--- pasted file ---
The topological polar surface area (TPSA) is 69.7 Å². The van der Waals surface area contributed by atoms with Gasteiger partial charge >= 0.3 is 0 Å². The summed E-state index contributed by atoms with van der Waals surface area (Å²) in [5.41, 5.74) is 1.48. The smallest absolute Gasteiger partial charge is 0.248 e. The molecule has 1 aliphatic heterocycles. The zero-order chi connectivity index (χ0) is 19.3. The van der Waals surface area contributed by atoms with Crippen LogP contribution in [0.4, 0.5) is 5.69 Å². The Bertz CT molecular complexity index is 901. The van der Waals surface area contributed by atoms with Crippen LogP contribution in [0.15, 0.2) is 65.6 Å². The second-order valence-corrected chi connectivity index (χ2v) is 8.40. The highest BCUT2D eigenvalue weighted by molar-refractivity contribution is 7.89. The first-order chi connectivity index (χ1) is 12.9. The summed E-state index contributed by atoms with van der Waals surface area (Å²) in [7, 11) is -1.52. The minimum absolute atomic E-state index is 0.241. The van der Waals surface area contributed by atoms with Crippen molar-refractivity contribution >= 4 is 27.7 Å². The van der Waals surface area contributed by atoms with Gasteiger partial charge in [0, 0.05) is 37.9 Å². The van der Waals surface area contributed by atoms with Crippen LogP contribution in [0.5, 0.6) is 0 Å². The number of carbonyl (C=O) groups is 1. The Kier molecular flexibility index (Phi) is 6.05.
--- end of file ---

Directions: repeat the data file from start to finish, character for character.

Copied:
The topological polar surface area (TPSA) is 69.7 Å². The van der Waals surface area contributed by atoms with Gasteiger partial charge >= 0.3 is 0 Å². The summed E-state index contributed by atoms with van der Waals surface area (Å²) in [5.41, 5.74) is 1.48. The smallest absolute Gasteiger partial charge is 0.248 e. The molecule has 1 aliphatic heterocycles. The zero-order chi connectivity index (χ0) is 19.3. The van der Waals surface area contributed by atoms with Crippen LogP contribution in [0.4, 0.5) is 5.69 Å². The Bertz CT molecular complexity index is 901. The van der Waals surface area contributed by atoms with Crippen LogP contribution in [0.15, 0.2) is 65.6 Å². The second-order valence-corrected chi connectivity index (χ2v) is 8.40. The highest BCUT2D eigenvalue weighted by molar-refractivity contribution is 7.89. The first-order chi connectivity index (χ1) is 12.9. The summed E-state index contributed by atoms with van der Waals surface area (Å²) in [7, 11) is -1.52. The minimum absolute atomic E-state index is 0.241. The van der Waals surface area contributed by atoms with Crippen molar-refractivity contribution >= 4 is 27.7 Å². The van der Waals surface area contributed by atoms with Gasteiger partial charge in [0, 0.05) is 37.9 Å². The van der Waals surface area contributed by atoms with Crippen LogP contribution in [0.5, 0.6) is 0 Å². The number of carbonyl (C=O) groups is 1. The Kier molecular flexibility index (Phi) is 6.05.